Suffering two strokes this year. Fighting for his disability income. Homeless for nearly two years. Isolated from his 17-year-old daughter and missing his deceased parents. These are the hardships Samuel faces every day. Released from incarceration in early 2020, he describes the mental strain of “coming home to no one and nothing.”

Samuel is 48 and was living in a men's shelter in Cleveland. He relies on Catholic Charities Bishop Cosgrove Center for breakfast and lunch, hot showers, and human kindness. “Especially with this virus around, I can’t even find the words to say what a blessing this place has been.”

With help from Catholic Charities’ partnership with FrontLine Service, Samuel recently got his own place to live. “Right now, I just have a mattress. But the Cosgrove Center is helping me with furniture. When you have nothing, that’s a blessing. I am grateful for anything. Now I’ve got a room, I’ve got a key.”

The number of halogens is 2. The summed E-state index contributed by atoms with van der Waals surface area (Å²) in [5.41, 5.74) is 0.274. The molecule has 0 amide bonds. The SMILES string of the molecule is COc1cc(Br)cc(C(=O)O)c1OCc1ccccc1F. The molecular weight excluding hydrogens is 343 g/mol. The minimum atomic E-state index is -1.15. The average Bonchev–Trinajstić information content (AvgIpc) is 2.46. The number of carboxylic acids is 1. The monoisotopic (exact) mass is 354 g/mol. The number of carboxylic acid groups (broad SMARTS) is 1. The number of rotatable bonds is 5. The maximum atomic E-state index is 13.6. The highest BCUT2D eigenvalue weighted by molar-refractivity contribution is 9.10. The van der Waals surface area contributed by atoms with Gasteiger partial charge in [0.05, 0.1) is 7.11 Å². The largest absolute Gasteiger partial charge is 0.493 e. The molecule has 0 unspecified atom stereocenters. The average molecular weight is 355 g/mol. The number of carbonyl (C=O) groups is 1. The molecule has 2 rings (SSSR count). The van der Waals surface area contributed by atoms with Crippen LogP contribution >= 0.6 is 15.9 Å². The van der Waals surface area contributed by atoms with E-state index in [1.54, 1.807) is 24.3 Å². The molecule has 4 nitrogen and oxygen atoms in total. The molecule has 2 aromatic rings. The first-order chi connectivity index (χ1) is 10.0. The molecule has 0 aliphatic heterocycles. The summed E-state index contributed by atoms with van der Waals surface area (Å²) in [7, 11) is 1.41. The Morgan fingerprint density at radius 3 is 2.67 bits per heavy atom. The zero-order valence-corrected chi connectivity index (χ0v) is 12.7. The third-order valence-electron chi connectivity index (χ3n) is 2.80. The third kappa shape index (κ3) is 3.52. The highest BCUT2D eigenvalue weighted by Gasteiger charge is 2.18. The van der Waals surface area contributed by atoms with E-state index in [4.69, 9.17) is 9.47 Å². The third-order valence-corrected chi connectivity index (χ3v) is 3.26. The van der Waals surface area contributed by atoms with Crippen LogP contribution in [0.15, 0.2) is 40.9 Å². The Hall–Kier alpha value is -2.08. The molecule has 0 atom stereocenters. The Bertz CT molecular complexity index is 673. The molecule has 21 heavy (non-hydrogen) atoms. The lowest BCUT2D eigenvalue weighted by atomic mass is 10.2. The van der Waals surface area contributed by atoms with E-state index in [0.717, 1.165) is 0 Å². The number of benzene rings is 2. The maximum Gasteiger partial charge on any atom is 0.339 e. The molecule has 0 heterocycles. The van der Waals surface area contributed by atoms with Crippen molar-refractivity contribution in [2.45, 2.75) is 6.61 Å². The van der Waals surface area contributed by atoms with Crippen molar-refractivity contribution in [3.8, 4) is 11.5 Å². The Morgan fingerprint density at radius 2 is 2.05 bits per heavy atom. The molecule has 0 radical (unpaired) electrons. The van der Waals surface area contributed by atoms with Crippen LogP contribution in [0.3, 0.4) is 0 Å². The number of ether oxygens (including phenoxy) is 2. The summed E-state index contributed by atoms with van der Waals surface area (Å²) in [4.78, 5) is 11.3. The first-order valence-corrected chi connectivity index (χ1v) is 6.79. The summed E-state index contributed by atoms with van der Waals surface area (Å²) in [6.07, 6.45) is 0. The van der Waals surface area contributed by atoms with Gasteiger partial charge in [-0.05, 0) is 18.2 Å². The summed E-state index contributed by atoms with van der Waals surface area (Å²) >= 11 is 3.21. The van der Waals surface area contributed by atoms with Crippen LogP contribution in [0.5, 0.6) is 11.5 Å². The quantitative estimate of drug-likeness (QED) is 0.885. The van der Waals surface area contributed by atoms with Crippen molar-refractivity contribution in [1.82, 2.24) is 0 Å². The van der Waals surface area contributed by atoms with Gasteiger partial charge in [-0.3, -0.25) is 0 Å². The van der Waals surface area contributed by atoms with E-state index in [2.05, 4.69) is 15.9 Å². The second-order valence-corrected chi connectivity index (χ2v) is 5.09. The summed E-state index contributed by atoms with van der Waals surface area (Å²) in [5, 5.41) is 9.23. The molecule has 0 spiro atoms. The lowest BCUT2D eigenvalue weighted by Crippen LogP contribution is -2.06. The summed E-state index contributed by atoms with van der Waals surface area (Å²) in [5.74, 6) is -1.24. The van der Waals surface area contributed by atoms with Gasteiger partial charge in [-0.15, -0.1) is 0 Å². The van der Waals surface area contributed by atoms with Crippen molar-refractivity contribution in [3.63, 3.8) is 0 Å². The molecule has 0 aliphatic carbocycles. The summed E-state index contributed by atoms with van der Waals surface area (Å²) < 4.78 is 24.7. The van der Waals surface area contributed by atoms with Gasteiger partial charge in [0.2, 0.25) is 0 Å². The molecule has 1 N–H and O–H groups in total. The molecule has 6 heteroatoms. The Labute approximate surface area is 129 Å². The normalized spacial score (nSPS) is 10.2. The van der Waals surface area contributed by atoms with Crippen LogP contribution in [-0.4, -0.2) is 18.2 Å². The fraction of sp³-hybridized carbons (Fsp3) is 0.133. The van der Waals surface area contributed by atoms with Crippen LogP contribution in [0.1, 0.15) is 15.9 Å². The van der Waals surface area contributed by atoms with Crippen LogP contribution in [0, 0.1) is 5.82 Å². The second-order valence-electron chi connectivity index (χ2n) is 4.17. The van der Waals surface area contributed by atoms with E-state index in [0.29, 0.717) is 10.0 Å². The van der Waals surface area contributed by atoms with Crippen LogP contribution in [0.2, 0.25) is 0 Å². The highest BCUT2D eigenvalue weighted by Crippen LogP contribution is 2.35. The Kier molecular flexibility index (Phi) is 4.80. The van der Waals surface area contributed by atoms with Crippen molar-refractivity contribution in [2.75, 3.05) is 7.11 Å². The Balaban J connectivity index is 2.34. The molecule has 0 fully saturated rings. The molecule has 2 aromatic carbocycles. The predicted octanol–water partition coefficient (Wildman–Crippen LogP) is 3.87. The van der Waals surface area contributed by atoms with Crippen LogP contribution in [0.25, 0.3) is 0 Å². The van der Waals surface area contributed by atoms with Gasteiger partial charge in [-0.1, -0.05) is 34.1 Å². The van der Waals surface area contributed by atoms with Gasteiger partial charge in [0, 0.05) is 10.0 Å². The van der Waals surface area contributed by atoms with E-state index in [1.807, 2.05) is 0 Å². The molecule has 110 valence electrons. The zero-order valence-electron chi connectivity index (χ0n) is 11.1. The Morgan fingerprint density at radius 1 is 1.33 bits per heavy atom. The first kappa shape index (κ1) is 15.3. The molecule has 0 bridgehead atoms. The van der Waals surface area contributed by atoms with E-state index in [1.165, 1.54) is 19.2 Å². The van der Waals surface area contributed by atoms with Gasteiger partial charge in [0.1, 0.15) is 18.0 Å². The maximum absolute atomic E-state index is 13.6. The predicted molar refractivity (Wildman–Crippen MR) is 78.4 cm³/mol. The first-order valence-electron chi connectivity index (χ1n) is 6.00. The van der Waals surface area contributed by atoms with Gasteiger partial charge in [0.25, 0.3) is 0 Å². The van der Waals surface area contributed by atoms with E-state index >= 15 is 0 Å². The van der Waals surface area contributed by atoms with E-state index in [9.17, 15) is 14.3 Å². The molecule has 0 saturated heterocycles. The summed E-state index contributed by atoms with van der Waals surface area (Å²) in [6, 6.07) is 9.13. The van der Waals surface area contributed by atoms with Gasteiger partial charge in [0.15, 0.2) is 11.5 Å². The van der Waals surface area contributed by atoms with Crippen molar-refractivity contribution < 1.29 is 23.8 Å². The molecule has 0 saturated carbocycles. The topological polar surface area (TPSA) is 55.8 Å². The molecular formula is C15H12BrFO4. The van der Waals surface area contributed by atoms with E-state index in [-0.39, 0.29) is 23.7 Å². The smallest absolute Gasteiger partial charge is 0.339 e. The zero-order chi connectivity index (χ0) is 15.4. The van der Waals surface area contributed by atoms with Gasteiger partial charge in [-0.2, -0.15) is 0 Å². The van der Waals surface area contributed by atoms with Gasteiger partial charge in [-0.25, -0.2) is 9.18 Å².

Recovering from the loss of his right arm due to a stroke, Samuel says the hot meals at Cosgrove and having his own place will help him heal and help rebuild the relationship with his daughter. “They relieved a lot of the stress that you go through in a shelter. I’ve been out of my child’s life, and I want that back. When you have nothing, that makes it harder. She’s all I have. But now I have more than just hope that I will reconnect with her. I am going to make that happen. I’m grateful for supportive people at Cosgrove Center who have made my life much better.”

Samuel wants people to know how much their support is needed. “I’m not the only one. A lot of people are going through hard times. To get this help is unbelievable. I am thankful.”

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